China’s Top Social Networks Face Investigation under the Cybersecurity Law

Most international companies have adopted a mere wait-and-see approach regarding the compliance with China’s new Cybersecurity Law. Now, the recent investigation against the country’s top social media providers definitely sets off alarm bells – it is time to take compliance with China’s Cybersecurity Law seriously.

In early August, the Cyberspace Administration of China (CAC) has initiated an investigation against three Chinese social media platforms – Tencent Wechat, Sina Weibo and Baidu Tieba – over suspected violations of the Cybersecurity Law. The CAC is looking into whether these service providers have been spreading information which violates national and public security, as well as the social order. Moreover, it remains to be seen if they failed to exercise their management duties over prohibited information disseminated by their users.

The Cybersecurity Law defines “prohibited information” as violent or horrific content, fake rumors, pornographic materials, and any other information which endangers national security, public security or social order. “Prohibited information” also includes information that infringes the reputation, privacy, or intellectual property rights of any person.

This is not the first case of the Cybersecurity Law enforcement. Last month, the authorities investigated and prosecuted a technology company in Chongqing over failing to save the users log data. This company was given a warning and required to “remediate and rectify” within 15 days. At least six further enforcement actions were conducted by local Public Security Bureaus in Beijing, Guangdong, Shanxi, Jiangsu, Zhejiang, and Sichuan against private and state owned enterprises as well as one training and research center. Most violations such as the existence of SQL injection loopholes or failure to implement network security measures were sanctioned by warnings and rectification orders. In one case, a fine of 10.000 RMB was imposed on the institution in question as well as a fine of 5.000 RMB on its legal representative.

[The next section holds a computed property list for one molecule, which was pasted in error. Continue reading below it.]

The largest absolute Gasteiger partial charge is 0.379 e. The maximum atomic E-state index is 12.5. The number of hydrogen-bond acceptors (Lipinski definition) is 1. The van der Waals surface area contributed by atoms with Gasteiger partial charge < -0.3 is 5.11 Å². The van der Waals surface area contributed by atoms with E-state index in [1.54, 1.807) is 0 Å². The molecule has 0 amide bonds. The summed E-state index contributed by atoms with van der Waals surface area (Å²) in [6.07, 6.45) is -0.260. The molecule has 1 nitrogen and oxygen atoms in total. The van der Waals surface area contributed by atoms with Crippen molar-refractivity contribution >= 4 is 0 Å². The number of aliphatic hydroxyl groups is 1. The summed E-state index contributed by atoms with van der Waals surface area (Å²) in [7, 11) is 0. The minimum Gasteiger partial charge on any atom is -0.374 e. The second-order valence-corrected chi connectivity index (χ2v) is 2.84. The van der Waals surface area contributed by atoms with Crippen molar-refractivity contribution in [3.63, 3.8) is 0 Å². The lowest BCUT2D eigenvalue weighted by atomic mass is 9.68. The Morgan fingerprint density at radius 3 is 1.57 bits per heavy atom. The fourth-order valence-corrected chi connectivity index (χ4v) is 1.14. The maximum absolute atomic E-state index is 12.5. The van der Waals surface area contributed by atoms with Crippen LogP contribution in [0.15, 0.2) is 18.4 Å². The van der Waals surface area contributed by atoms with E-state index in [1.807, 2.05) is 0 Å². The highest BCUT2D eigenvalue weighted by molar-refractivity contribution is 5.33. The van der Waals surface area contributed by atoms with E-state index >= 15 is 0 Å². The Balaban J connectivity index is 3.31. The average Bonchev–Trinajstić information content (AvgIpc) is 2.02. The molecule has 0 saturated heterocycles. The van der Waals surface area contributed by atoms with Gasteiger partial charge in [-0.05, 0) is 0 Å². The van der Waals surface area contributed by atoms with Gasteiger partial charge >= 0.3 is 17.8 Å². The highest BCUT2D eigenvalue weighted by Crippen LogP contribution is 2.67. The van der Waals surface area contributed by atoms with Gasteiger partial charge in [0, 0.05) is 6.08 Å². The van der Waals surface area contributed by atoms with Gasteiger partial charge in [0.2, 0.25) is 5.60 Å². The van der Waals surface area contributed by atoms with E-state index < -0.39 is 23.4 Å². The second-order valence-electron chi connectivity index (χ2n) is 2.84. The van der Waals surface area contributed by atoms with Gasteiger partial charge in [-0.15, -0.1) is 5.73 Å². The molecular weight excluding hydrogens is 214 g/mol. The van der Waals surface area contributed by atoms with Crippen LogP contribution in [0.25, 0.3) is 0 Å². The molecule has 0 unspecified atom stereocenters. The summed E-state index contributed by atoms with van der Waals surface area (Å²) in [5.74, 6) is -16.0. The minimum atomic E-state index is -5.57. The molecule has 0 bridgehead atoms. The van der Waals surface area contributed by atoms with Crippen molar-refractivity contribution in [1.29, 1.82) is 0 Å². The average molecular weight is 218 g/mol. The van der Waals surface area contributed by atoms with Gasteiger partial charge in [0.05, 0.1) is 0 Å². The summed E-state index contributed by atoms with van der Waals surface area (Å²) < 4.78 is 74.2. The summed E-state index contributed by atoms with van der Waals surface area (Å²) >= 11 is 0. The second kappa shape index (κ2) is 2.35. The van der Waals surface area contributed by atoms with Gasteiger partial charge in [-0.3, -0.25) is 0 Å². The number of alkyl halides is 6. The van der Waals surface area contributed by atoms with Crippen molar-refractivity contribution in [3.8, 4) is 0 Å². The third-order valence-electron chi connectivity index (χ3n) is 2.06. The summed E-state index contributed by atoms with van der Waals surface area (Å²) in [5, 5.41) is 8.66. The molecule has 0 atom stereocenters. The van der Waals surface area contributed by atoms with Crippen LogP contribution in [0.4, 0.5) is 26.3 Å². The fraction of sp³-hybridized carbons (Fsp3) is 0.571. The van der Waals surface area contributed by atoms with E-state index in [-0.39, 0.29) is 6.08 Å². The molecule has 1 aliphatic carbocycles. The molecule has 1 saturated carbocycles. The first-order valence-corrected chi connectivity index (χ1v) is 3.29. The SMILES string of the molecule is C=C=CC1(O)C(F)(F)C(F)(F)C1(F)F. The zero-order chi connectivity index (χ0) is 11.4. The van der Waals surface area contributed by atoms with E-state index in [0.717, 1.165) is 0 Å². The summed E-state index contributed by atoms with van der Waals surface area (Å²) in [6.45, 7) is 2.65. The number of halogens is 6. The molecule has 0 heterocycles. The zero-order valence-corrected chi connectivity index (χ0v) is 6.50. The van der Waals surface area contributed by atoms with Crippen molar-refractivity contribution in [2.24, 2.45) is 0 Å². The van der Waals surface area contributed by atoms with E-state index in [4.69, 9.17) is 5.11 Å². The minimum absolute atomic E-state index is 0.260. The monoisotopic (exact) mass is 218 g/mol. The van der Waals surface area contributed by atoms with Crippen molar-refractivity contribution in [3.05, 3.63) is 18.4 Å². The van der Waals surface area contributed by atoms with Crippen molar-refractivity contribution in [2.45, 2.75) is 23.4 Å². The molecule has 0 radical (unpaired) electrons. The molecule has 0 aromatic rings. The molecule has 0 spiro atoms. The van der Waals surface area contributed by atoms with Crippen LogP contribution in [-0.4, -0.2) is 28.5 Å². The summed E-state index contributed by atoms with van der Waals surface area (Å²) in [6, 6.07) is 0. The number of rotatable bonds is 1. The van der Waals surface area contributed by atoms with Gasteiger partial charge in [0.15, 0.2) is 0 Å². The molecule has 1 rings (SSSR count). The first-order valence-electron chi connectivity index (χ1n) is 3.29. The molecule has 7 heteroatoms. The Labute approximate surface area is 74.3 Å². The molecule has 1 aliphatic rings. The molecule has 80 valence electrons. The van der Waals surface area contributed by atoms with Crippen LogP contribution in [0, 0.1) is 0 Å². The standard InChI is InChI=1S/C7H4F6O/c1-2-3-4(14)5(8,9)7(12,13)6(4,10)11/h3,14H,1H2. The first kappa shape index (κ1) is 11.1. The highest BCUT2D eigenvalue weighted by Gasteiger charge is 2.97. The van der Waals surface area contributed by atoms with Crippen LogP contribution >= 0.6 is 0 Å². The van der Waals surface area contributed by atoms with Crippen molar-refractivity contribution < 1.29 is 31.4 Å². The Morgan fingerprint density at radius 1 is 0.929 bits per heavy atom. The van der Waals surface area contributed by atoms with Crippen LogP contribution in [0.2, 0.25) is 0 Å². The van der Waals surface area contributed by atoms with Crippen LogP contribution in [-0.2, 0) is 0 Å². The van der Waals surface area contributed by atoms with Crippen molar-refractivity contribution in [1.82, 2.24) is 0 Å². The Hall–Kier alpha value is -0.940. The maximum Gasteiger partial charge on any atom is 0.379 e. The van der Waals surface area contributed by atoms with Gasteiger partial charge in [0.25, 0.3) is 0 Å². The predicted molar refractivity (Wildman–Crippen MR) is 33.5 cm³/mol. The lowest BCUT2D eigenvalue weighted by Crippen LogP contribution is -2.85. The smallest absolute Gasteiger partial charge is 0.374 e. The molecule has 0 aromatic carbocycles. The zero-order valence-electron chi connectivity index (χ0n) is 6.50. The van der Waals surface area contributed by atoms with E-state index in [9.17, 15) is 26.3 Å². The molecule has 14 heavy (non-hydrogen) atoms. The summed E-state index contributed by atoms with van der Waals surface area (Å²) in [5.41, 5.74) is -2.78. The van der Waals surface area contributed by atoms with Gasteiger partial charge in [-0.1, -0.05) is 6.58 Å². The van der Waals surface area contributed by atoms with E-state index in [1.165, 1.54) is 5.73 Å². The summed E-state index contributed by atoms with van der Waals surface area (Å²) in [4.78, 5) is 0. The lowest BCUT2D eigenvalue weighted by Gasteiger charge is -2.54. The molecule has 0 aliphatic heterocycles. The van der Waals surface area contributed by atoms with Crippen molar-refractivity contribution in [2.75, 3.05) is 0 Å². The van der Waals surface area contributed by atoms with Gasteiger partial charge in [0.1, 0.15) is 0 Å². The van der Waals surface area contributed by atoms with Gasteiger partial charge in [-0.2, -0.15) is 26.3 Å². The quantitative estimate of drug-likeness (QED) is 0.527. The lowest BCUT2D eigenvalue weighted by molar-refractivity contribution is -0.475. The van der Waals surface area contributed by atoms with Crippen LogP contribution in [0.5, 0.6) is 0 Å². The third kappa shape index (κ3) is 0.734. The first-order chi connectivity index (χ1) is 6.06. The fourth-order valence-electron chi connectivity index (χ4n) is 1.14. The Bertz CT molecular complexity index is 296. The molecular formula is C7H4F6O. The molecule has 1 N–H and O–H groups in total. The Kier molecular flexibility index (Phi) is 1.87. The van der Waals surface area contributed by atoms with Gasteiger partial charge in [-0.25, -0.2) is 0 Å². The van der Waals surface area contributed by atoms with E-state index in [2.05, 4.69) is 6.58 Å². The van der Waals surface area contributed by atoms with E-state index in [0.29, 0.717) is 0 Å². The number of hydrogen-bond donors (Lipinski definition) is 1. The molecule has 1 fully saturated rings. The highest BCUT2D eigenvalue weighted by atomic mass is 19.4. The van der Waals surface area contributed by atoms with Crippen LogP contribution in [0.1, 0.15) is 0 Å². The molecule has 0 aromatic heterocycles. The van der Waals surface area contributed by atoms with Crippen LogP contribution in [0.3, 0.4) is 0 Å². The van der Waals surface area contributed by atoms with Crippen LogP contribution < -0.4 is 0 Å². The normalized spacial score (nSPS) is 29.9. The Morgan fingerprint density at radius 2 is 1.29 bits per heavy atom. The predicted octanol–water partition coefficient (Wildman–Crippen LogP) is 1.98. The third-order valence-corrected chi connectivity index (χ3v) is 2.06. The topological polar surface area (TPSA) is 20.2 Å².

Despite the petition of international companies to delay the legislation, China’s Cybersecurity Law has come into effect on June 1st, 2017. In its announcement, the Cyberspace Administration emphasized that it will put serious efforts into the implementation of the Cybersecurity Law, intensify the internet content monitoring, and prosecute the violations.

Unlike similar international laws, it covers basically every industry and uses very vague language, which leaves a lot of confusion regarding its implementation. Furthermore, the Cybersecurity Law is likely to be revised and further tightened through additional regulations in the near future. This makes risk management a vital exercise in compliance with the China’s Cybersecurity Law as international companies have to work through a large amount of uncertainties in adjusting their international operations and organization.

Source: Cyberspace Administration of China

Picture: South China Morning Post

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